According to Aristotelian doctrine in nature, emptiness does not exist since every earthly or heavenly body occupies a space that is part of the body itself. Without a body there is no space and without space there is no body. Aristotle argues that "nature shuns emptiness" (every gas or liquid always attempts to fill every space, avoiding leaving empty portions of it. An exception to this theory, however, was the experience whereby it was observed that water sucked into a pipe did not fill it completely but inexplicably left a portion that was thought to be completely empty and therefore should be filled by Nature; but this did not occur. Galilei responding to a letter sent to him in 1630 by a Ligurian citizen Giovan Battista Baliani confirmed this phenomenon by claiming that "the repugnance of emptiness on the part of Nature" can be overcome, but partially, and that, indeed, "he himself has proved that it is impossible to make water rise by suction for a difference in height of more than 18 fathoms, about 10 and a half meters." Galilei therefore believes that horror vacui is limited and does not question whether in fact the phenomenon was related to the weight of air, as Evangelista Torricelli will show.

The dispute with the Church

On Dec. 21, 1614, from the pulpit of Santa Maria Novella in Florence, the Dominican friar Tommaso Caccini (1574 - 1648) hurled against certain modern mathematicians, and in particular Galileo, the accusation that they were contradicting Scripture with their astronomical conceptions inspired by Copernican theories. Arriving in Rome on March 20, 1615, Caccini denounced Galileo as an advocate of the motion of the Earth around the Sun. Meanwhile, a book by the Carmelite theologian Paolo Antonio Foscarini (1565-1616), Lettera sopra l'opinione de' Pittagorici e del Copernico, dedicated to Galileo, Kepler and all the academicians of the Lincei, had been published in Naples, which intended to accord the biblical passages with the Copernican theory by interpreting them "in such a way that they do not contradict it at all."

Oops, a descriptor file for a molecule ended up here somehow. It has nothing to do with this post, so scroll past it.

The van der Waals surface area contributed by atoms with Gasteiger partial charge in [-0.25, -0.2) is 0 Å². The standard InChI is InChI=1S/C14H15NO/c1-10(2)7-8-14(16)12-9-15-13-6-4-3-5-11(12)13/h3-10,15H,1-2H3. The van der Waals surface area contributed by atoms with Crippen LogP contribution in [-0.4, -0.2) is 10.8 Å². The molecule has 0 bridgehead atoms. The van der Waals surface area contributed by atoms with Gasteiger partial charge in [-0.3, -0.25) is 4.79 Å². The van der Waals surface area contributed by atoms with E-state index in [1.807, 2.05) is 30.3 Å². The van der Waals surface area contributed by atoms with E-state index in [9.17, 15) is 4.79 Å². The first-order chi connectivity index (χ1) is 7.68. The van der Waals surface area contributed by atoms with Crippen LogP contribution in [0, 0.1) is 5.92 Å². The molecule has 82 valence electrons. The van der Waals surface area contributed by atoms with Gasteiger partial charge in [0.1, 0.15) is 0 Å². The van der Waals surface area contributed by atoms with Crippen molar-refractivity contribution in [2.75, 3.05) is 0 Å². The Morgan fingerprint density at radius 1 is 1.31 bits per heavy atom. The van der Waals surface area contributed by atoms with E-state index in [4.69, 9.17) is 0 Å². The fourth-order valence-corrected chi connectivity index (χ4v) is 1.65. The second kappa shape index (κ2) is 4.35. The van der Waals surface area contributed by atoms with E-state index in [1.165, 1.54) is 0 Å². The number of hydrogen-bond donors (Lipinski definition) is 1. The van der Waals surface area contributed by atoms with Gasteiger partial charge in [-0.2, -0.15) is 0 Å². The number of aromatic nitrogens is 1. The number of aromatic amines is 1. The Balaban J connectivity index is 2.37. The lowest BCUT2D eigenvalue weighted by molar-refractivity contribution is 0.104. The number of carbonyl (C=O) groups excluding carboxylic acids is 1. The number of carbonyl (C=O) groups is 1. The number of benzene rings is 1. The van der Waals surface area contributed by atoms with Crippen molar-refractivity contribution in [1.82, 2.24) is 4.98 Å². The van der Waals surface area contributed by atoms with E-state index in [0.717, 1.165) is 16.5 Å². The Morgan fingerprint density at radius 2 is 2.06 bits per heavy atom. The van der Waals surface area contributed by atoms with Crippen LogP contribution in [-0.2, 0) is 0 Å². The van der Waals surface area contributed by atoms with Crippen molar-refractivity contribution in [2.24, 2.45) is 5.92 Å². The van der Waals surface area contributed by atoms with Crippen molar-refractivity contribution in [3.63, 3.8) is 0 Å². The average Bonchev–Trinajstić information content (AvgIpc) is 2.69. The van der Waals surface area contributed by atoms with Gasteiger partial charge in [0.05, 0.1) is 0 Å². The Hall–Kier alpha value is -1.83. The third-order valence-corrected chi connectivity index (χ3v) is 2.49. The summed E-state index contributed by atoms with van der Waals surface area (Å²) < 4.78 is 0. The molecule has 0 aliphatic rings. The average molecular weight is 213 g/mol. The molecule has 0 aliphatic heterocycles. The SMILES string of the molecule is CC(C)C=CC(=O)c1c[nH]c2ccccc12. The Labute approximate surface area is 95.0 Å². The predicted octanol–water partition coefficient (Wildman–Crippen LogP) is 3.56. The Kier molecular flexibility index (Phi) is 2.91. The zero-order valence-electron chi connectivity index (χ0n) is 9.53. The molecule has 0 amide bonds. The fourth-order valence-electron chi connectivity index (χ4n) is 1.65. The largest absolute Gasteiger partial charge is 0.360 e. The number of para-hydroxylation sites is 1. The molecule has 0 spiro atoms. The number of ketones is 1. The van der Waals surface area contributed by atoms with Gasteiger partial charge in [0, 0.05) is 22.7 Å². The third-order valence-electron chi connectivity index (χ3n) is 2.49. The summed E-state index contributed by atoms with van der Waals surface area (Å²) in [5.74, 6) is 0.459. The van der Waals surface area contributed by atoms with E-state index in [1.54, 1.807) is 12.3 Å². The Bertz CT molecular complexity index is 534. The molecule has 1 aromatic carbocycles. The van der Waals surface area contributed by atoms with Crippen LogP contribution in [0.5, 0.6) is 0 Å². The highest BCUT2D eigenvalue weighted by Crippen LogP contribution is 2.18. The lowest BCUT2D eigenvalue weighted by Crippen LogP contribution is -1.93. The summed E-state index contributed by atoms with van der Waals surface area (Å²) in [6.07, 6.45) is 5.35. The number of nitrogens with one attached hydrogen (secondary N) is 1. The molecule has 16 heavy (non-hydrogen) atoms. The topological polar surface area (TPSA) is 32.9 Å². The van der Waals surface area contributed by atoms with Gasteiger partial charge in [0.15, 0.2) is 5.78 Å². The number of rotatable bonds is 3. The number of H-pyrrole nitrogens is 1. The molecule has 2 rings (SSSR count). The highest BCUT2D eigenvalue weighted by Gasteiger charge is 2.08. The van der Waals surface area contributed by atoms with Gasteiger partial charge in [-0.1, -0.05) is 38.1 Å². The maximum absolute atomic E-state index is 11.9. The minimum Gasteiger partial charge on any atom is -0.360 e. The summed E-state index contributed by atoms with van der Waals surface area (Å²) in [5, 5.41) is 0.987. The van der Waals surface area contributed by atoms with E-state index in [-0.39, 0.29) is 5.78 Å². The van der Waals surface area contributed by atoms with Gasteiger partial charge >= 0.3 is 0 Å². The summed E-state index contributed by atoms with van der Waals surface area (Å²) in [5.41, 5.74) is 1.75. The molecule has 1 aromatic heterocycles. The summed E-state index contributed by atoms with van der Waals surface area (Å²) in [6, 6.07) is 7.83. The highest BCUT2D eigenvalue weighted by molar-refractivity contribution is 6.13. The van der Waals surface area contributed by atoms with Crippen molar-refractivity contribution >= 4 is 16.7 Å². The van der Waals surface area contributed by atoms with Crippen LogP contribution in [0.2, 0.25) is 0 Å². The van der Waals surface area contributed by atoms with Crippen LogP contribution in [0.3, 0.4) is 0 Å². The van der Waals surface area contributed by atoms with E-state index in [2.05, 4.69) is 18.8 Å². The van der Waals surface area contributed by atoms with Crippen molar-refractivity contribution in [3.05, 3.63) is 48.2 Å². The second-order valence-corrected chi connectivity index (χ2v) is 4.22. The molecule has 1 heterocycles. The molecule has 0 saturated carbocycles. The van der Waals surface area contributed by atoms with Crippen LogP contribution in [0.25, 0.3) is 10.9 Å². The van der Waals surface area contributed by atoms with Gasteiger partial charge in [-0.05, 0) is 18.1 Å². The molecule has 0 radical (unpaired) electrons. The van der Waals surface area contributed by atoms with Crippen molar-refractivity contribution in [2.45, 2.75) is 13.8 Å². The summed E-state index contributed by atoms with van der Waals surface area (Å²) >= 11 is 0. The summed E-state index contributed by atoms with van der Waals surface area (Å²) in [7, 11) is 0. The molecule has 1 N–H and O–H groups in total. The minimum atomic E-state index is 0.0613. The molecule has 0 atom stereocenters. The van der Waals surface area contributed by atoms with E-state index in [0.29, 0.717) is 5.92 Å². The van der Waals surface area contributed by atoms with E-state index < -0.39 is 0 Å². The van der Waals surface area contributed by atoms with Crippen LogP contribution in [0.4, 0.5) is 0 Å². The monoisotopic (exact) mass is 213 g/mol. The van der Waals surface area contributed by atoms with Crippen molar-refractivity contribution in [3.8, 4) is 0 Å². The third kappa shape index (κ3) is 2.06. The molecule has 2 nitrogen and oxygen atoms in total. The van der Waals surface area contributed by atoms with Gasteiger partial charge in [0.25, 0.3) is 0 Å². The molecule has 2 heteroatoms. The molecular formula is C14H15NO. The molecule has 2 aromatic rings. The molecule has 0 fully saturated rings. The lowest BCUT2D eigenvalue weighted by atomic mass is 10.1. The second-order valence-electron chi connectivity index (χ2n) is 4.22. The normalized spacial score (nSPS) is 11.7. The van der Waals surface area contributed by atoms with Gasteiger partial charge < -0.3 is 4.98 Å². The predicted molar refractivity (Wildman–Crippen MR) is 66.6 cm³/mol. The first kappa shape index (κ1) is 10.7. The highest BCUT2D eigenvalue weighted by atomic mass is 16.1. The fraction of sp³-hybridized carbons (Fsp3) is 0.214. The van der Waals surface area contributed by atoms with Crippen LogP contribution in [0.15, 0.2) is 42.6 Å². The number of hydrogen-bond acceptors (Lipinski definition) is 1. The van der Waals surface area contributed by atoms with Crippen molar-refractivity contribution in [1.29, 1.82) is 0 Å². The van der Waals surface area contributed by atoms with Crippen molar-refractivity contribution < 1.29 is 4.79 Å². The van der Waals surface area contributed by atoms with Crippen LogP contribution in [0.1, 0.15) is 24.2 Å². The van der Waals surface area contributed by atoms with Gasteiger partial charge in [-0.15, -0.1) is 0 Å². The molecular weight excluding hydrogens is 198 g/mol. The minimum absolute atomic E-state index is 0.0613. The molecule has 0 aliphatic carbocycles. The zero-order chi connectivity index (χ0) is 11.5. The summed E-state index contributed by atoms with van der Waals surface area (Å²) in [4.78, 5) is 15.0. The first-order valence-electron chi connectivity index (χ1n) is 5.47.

Cardinal Roberto Bellarmino, already a judge in the trial of Giordano Bruno, stated in his letter of reply to Foscarini that it would be possible to reinterpret the passages of Scripture that contradicted heliocentrism only in the presence of a true demonstration of it, and, not accepting Galileo's arguments, he added that so far none had been shown to him, and argued that in any case, in case of doubt, sacred scripture should be preferred. Galileo's refusal to accept Bellarmine's proposal to replace the Ptolemaic theory with the Copernican theory-as long as Galileo recognized it as a mere "mathematical hypothesis" suitable for "saving appearances"-was an invitation, albeit unintentional, to have the Copernican theory condemned.

The following year Foscarini would be, briefly, imprisoned and his Epistle forbidden. Meanwhile, the Holy Office ruled, on November 25, 1615, to proceed with the examination of the Letters on sunspots, and Galileo decided to come to Rome to defend himself personally, supported by Grand Duke Cosimo: "Comes to Rome the mathematician Galileo," Cosimo II wrote to Cardinal Scipione Borghese, "et comes spontaneously to give an account of himself of some imputations, or more properly calumnies, which have been laid upon him by his emuli."